For the time being, Wash Creek Road is still closed to vehicles, and Bear Branch Trail is still closed. Hopefully those will reopen soon, too.

For more information, see the official press release here.

The road to Trace Ridge Trailhead is open again...on bike and foot, that is.
image-786
The road to Trace Ridge Trailhead is open again…but only by bike and foot, for now.

15 Miles of Multi-Use Trails Open Saturday at Lake James State Park

Western North Carolina is about to have yet another trail system for mountain biking at one of its beautiful mountain destinations!

Lake James State Park will soon be open to bikes with 15 miles of new multi-use trail on the north side of the lake, which are in the park’s Paddy’s Creek area. The park has been steadily expanding its recreational trail opportunities over the years, but these represent the first purpose-built singletrack trails open to bikes – not only at Lake James, but in any state park in the mountain region.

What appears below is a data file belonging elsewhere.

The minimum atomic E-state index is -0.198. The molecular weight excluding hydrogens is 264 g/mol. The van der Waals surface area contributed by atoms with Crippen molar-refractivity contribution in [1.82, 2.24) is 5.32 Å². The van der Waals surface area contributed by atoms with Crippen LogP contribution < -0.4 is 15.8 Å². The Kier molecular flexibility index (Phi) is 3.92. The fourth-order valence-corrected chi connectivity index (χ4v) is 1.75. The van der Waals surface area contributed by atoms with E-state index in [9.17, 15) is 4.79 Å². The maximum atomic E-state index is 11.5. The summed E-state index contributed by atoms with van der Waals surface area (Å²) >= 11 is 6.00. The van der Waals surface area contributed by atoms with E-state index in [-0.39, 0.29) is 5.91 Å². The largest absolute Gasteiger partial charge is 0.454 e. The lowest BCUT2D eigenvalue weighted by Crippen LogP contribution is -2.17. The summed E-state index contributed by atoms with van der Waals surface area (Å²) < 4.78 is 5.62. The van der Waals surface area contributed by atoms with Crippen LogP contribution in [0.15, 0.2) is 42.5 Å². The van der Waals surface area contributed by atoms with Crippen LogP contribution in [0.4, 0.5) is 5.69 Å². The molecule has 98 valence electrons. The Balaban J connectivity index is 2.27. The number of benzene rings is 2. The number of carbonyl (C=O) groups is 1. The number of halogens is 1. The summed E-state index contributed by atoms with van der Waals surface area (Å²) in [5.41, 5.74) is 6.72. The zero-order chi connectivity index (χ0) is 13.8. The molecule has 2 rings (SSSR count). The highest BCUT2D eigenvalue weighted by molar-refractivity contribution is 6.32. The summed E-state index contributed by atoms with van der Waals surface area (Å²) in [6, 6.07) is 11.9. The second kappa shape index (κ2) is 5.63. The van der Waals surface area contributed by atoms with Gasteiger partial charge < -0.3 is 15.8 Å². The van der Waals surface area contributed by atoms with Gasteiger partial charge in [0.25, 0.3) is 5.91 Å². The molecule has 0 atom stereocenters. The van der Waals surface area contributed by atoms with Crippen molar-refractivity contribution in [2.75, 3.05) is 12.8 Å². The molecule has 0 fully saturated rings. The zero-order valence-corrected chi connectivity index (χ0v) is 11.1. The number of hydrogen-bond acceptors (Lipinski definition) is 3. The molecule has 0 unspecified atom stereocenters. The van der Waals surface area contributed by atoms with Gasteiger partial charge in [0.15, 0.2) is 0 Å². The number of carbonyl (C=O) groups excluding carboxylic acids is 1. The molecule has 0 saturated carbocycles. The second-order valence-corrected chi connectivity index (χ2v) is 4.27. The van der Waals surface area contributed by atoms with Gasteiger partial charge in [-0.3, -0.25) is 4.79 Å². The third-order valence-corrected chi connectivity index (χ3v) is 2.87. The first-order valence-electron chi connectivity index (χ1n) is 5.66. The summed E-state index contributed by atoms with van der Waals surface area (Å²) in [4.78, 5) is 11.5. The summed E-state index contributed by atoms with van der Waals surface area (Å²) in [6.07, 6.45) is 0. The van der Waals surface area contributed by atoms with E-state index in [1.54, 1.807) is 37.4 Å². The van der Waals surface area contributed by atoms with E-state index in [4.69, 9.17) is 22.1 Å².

Other state parks in the area abound with hiking opportunities, but aside from a couple of old service roads open to bikes in Gorges State Park, North Carolina’s flagship lands have been decidedly off-limits to wheeled recreation until now. The new trails, in combination with a master plan in Chimney Rock which calls for mountain bike access, shows that the State’s commitment to listening to what park users are asking for has started to pay off. We can only hope that the trend continues, with new riding opportunities opening up across an ever-increasing inventory of lands owned by the State and designated in part for public recreation.